Reap the Benefits of AI in CLM

When we think about artificial intelligence, what comes to mind might be HAL 9000 from 2001: A Space Odyssey, Skynet from Terminator, and even Ultron from Marvel (a.k.a. Tony Stark’s mad AI experiment). You know, robots are going to take over the world. Humanity is doomed. Computers for life. The matrix is real…

Thankfully, not all AIs are so destructive and dangerous. For every Terminator, there’s also R2-D2, WALL-E, and Data from Star Trek. Suffice to say, Earth is safe for now, and chances are low that we’ll find ourselves in a world where machines take over and force humans to fight as an underground resistance.

Most of the AI we see in films and series are still works of fiction. Whether we get to that level, only time can tell. But be that as it may, there are many advanced applications of AI in everyday life, including AI in contract management.

Before we dig deeper into how AI plays a role in CLM, here are a couple of key definitions.

What is Artificial Intelligence?

AI attempts to replicate humans’ intelligence or behavioral patterns. Theoretically, an AI can be created based on some other living entity, so long as its intelligence or behavior can be mapped, but for simplicity, let’s assume all AI in legal technology tries to replicate human behavior.

Creating an AI requires the application of techniques that enable computers to solve problems as if it were a human. This usually takes the form of a set of pre-defined rules.

What is Machine Learning?

Within the larger sphere of AI, ML is a field comprised of four subcategories: supervised learning, unsupervised learning, reinforced learning, and deep learning. It’s a technique that allows computers to “learn” from data. In other words, it’s a type of AI that learns by itself.

Often, ML is conducted by “training” a computational model (also known as an algorithm) using a dataset. The more time and data provided, the better the computer’s performance.

A subset of machine learning is deep learning. This attempts to use artificial neural networks, which are computer systems that imitate the human brain’s neural network. These ANNs are designed so that an increasing number of characteristics are extracted from the input data.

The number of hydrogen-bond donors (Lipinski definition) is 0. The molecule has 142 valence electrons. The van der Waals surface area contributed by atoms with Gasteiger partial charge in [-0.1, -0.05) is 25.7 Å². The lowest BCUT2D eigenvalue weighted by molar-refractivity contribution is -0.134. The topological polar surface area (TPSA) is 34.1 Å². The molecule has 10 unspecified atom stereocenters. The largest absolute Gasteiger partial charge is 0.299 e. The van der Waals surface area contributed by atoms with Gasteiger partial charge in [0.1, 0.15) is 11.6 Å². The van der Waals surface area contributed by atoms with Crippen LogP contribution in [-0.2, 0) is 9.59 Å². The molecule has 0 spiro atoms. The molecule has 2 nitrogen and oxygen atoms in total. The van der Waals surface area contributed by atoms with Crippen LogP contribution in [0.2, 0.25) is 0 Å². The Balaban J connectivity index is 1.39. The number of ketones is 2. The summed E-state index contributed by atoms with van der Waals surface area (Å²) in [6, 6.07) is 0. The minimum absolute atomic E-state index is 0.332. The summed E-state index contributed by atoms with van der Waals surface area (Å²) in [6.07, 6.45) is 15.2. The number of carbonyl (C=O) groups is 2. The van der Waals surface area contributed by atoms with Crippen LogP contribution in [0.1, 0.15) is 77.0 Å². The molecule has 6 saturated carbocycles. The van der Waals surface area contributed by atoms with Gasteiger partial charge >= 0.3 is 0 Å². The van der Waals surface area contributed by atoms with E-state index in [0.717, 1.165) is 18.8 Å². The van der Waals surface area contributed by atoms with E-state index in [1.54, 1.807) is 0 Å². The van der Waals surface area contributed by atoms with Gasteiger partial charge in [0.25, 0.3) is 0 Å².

In simpler terms, deep learning is simply machine learning, with the key difference being that the model is based on human neural networks.

Machine Learning vs Artificial Intelligence

Some people use AI and ML interchangeably, as if they were perfect synonyms. Others might refer to them as completely separate, parallel examples of advanced technology. Sometimes this is because both words are overhyped, and sometimes it’s because people don’t quite get the difference.

The short answer is that AI and ML are not the same.

As we mentioned earlier, machine learning is a field of AI. They’re closely related, yet still different. All machine learning counts as artificial intelligence, but not all AI counts as machine learning. AI, in fact, can be divided into four primary parts: Reasoning, Natural Language Processing (NLP), Planning, and Machine Learning.

AI can be divided into four primary parts: Reasoning, Natural Language Processing (NLP), Planning, and Machine Learning.

An example of an AI that doesn’t use ML is a chatbot. Certainly, there are chatbots that use ML, but a basic chatbot doesn’t require it. That’s because it’s a rule-based system whose “rules” (the questions it asks and answers it receives) were defined by people. These sorts of “expert systems” are essentially a sequence of “if this, then that” statements, otherwise known as a decision tree. Although no learning occurs, such rule-based chatbots can still prove highly useful.